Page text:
Maria Nazarova-Doyle: So, the fund is not just fossil fuel-free funds, to begin with. It is a low-carbon fund because it actually achieves more than 50% carbon reduction compared to its index. It outright excludes companies that have over 5% revenue from thermal coal and tar sands, which actually is a very, very low threshold. And what that means is that the companies who potentially have some operations that give them a small amount of revenue, they normally will be phasing them out and they would have put plans in place and agreements in place to phase them out, like Drax recently did, for example. So, it's a process of companies moving out from those areas.
So, what BlackRock's fund does, it cuts off anybody who has more than 5%. And then those who have below 5%, it then does the scoring over them. And it may be that that scoring means that actually they're still not in the fund, because there are also then rules about 2% of the MSCI universe of being in that fund. So, it might not even be there, specifically. So, we can look at it on a company-by-company basis.
But the point is that whatever is left in the investable universe after that exclusion is being scored, and only companies that actually have very clear targets and goals and commitments of exiting those areas, they will be included in the fund. So, yes, for us, it's very much a low-carbon fund that gives a really good carbon benefit to the portfolio.
Tony Clark: Thank you, Maria. And I wonder within that then if that answers one of the other questions that we've had, does that start to balance out something you've mentioned already. So, you mentioned that ESG has got both an investment risk and an investment opportunity. And we've been asked how we manage to minimise the risks associated with ESG investments. Some of the answer may have been in what you just said there, but I wonder if you had any wider thoughts on that, at all?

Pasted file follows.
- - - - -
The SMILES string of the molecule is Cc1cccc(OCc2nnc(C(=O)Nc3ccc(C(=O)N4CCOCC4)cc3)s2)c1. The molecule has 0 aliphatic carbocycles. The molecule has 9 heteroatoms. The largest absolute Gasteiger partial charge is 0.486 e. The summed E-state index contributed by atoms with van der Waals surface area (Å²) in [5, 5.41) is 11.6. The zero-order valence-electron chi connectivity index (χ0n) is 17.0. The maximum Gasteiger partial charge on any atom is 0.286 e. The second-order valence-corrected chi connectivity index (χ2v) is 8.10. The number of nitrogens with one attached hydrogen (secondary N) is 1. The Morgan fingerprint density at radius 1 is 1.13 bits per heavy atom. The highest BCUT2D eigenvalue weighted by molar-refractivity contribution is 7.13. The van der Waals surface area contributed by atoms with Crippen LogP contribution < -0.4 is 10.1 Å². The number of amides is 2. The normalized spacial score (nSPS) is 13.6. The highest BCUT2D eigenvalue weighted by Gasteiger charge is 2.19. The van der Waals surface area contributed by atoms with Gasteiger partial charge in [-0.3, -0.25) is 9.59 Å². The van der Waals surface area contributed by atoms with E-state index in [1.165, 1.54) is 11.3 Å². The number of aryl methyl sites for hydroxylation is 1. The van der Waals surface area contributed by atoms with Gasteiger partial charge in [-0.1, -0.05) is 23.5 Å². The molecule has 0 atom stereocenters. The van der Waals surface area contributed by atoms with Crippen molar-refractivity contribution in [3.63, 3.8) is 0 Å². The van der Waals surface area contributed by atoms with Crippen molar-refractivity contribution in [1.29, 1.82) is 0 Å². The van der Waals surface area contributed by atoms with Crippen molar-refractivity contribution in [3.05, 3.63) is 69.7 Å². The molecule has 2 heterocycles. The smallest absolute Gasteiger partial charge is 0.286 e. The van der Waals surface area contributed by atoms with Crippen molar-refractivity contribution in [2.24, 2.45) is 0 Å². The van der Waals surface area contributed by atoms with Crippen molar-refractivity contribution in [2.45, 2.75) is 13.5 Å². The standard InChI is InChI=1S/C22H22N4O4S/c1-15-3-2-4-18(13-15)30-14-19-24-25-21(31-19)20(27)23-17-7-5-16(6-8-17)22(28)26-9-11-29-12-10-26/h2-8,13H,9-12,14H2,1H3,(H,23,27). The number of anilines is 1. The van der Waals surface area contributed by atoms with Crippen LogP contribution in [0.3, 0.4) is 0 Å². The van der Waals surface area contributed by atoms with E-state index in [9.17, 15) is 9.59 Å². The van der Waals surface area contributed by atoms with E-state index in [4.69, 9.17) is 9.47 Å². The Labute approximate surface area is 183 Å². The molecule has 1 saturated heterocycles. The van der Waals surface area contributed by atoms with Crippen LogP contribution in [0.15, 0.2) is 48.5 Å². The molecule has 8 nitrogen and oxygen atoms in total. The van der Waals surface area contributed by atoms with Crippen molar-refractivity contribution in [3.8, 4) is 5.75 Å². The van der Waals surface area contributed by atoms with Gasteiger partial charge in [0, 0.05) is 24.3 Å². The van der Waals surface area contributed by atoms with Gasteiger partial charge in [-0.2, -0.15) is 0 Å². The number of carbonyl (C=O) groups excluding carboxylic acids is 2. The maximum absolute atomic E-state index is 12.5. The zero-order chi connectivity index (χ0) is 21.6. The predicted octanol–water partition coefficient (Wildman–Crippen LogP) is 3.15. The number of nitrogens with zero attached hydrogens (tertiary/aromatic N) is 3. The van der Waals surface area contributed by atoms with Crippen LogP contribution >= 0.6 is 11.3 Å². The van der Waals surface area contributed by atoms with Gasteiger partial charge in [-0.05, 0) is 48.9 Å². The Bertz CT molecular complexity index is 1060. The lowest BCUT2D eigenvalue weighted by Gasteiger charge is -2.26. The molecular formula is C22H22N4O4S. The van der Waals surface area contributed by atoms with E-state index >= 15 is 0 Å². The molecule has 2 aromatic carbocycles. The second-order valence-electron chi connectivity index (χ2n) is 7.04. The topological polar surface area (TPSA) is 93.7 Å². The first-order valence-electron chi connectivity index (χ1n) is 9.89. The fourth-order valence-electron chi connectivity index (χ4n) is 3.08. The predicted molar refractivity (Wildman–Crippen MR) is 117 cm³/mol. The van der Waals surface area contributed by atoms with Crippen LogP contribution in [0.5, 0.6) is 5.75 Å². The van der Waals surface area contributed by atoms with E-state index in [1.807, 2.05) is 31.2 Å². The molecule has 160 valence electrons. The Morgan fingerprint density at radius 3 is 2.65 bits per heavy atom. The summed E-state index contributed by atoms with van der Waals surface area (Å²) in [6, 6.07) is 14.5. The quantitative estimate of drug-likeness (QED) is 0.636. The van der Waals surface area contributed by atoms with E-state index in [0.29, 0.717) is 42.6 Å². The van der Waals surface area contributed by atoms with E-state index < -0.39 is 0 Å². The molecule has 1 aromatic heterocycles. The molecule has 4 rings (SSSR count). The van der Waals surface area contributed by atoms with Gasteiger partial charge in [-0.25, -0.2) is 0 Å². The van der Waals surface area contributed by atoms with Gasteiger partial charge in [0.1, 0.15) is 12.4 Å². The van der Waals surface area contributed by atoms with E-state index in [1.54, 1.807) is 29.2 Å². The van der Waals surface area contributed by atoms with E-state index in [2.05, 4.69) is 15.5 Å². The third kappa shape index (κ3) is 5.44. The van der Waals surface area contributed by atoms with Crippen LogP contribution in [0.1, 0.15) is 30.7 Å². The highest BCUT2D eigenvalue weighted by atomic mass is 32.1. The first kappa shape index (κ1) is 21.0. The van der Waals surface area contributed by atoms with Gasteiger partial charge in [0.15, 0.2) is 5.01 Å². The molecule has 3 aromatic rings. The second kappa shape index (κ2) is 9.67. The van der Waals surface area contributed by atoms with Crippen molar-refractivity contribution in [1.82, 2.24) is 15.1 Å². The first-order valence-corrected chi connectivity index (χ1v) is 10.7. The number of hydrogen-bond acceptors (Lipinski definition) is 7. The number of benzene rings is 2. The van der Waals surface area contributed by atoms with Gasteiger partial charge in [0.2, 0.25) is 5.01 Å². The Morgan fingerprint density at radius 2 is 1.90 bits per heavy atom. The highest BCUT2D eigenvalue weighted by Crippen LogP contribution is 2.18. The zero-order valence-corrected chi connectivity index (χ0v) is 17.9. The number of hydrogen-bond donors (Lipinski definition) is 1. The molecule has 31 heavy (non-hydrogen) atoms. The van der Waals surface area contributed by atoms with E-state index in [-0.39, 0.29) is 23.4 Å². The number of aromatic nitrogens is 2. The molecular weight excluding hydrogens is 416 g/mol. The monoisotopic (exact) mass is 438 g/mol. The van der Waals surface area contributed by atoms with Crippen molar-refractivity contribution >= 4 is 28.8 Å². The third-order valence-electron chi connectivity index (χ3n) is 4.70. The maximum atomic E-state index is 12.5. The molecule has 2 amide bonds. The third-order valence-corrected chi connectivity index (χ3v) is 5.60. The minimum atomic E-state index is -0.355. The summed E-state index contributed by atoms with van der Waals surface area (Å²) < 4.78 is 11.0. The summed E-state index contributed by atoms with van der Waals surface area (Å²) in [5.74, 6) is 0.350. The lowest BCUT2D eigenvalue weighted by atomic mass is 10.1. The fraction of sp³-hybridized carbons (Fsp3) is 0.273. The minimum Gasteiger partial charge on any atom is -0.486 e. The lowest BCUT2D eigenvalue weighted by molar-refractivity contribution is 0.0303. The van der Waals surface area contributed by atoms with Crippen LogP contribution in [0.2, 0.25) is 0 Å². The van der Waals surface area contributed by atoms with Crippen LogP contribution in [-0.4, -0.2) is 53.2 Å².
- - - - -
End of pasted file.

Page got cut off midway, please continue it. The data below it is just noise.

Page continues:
Maria Nazarova-Doyle: I think kind of a straightforward tool to manage ESG risk is exclusions, but as I've said before you don't want to exclude too much. You want to exclude some of the unrewarded risks that you can't manage with stewardship. But beyond that, also stewardship is a really good risk mitigation tool.
What helps – specifically, around carbon – is embedding that thinking into your asset allocation process, and that's what we're doing at the moment. So, we're kind of on this journey. So, we already take into account carbon footprinting of investments when we do asset allocation analysis for our portfolios.
But I want to go even further and properly embed it into scenario analysis and kind of in line with TCFD recommendations, as well. And we're working with some data providers and tool providers to help us develop something completely new that will help us embed that into our asset allocation.
And one thing I probably should mention on this, as well, is the work that we've recently done with the IIGCC, which is the Institutional Investors Group on Climate Change. So, what they have done – and we supported them and were a part of the working group for this project – is design a framework, a Paris-aligned investor framework, which is amazingly important for the industry because it outlines what does it actually mean to be Paris-aligned in your investments. Because everybody talks about it, talks about net zero, talks about aligning portfolios to Paris, but nobody actually has yet said what that really means.
And those people who maybe have made commitments, like it would be really interesting to see what they even mean by that, because there isn't a standard definition or understanding of what that means in practice. Whereas, this framework was put together by practitioners, for practitioners, representing some of the leading environmentally friendly and conscious investors in the world, essentially, to put together that framework that actually could be implemented for portfolios to then be able to say we are aligned with Paris Agreement.
So, we supported that work and which was hugely exciting. And that framework is now out for consultations with the market. And once the feedback is received by the end of September, we'll see if that needs to be refined. And then, obviously, the next plan is then to start implementing that framework in portfolios. And hopefully we'll get some consistency in the market and we'll be able to actually call out if people are saying, "We are Paris-aligned and we are net zero aligned," if they use that framework that we should be able to all have some kind of belief that they are actually doing this properly.